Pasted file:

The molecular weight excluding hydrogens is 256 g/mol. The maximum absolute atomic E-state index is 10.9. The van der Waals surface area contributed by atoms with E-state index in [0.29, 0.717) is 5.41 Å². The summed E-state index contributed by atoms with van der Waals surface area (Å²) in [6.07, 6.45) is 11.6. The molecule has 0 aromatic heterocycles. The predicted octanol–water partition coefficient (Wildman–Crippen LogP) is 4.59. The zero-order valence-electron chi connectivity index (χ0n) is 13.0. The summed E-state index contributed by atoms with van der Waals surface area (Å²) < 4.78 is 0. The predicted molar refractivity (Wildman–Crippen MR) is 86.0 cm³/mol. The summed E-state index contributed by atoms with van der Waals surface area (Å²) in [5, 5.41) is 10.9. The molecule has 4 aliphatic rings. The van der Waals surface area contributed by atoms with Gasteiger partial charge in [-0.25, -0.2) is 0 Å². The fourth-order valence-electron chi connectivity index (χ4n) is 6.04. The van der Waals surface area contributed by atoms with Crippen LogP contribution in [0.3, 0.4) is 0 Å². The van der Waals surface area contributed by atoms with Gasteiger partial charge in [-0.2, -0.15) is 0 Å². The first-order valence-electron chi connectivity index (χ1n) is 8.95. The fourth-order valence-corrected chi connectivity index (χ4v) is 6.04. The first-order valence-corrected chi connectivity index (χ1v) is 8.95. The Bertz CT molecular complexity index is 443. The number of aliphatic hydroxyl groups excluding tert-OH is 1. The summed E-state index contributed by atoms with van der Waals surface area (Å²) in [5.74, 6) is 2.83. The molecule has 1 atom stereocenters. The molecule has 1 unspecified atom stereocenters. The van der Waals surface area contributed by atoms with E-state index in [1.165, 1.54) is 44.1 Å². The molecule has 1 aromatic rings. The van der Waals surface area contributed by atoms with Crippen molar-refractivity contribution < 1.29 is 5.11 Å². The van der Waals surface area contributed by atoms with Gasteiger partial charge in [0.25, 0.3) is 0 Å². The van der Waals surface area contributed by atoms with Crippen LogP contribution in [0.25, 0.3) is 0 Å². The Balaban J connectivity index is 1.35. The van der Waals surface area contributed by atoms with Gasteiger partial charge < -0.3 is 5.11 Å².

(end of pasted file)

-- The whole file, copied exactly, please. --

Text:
The molecular weight excluding hydrogens is 256 g/mol. The maximum absolute atomic E-state index is 10.9. The van der Waals surface area contributed by atoms with E-state index in [0.29, 0.717) is 5.41 Å². The summed E-state index contributed by atoms with van der Waals surface area (Å²) in [6.07, 6.45) is 11.6. The molecule has 0 aromatic heterocycles. The predicted octanol–water partition coefficient (Wildman–Crippen LogP) is 4.59. The zero-order valence-electron chi connectivity index (χ0n) is 13.0. The summed E-state index contributed by atoms with van der Waals surface area (Å²) < 4.78 is 0. The predicted molar refractivity (Wildman–Crippen MR) is 86.0 cm³/mol. The summed E-state index contributed by atoms with van der Waals surface area (Å²) in [5, 5.41) is 10.9. The molecule has 4 aliphatic rings. The van der Waals surface area contributed by atoms with Gasteiger partial charge in [-0.25, -0.2) is 0 Å². The fourth-order valence-electron chi connectivity index (χ4n) is 6.04. The van der Waals surface area contributed by atoms with Crippen LogP contribution in [0.3, 0.4) is 0 Å². The van der Waals surface area contributed by atoms with Gasteiger partial charge in [-0.2, -0.15) is 0 Å². The first-order valence-electron chi connectivity index (χ1n) is 8.95. The fourth-order valence-corrected chi connectivity index (χ4v) is 6.04. The first-order valence-corrected chi connectivity index (χ1v) is 8.95. The Bertz CT molecular complexity index is 443. The number of aliphatic hydroxyl groups excluding tert-OH is 1. The summed E-state index contributed by atoms with van der Waals surface area (Å²) in [5.74, 6) is 2.83. The molecule has 1 atom stereocenters. The molecule has 1 unspecified atom stereocenters. The van der Waals surface area contributed by atoms with E-state index in [1.165, 1.54) is 44.1 Å². The molecule has 1 aromatic rings. The van der Waals surface area contributed by atoms with Crippen molar-refractivity contribution < 1.29 is 5.11 Å². The van der Waals surface area contributed by atoms with Gasteiger partial charge in [0.25, 0.3) is 0 Å². The van der Waals surface area contributed by atoms with Crippen LogP contribution in [0.25, 0.3) is 0 Å². The Balaban J connectivity index is 1.35. The van der Waals surface area contributed by atoms with Gasteiger partial charge < -0.3 is 5.11 Å².